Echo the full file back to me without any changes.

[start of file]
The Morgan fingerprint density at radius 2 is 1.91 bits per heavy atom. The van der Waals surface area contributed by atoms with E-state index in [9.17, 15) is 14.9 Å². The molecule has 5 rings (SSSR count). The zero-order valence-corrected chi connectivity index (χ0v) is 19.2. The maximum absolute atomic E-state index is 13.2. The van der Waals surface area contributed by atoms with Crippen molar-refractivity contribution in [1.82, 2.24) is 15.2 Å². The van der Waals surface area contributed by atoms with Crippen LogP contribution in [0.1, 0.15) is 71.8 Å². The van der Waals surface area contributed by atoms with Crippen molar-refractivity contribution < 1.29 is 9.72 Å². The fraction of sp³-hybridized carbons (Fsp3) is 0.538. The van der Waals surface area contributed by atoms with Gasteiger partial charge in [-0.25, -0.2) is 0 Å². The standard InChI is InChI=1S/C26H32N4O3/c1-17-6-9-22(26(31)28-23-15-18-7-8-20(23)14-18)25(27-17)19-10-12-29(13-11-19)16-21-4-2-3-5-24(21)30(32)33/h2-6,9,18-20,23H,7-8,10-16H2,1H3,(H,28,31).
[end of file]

The Morgan fingerprint density at radius 2 is 1.91 bits per heavy atom. The van der Waals surface area contributed by atoms with E-state index in [9.17, 15) is 14.9 Å². The molecule has 5 rings (SSSR count). The zero-order valence-corrected chi connectivity index (χ0v) is 19.2. The maximum absolute atomic E-state index is 13.2. The van der Waals surface area contributed by atoms with Crippen molar-refractivity contribution in [1.82, 2.24) is 15.2 Å². The van der Waals surface area contributed by atoms with Crippen LogP contribution in [0.1, 0.15) is 71.8 Å². The van der Waals surface area contributed by atoms with Crippen molar-refractivity contribution < 1.29 is 9.72 Å². The fraction of sp³-hybridized carbons (Fsp3) is 0.538. The van der Waals surface area contributed by atoms with Gasteiger partial charge in [-0.25, -0.2) is 0 Å². The standard InChI is InChI=1S/C26H32N4O3/c1-17-6-9-22(26(31)28-23-15-18-7-8-20(23)14-18)25(27-17)19-10-12-29(13-11-19)16-21-4-2-3-5-24(21)30(32)33/h2-6,9,18-20,23H,7-8,10-16H2,1H3,(H,28,31).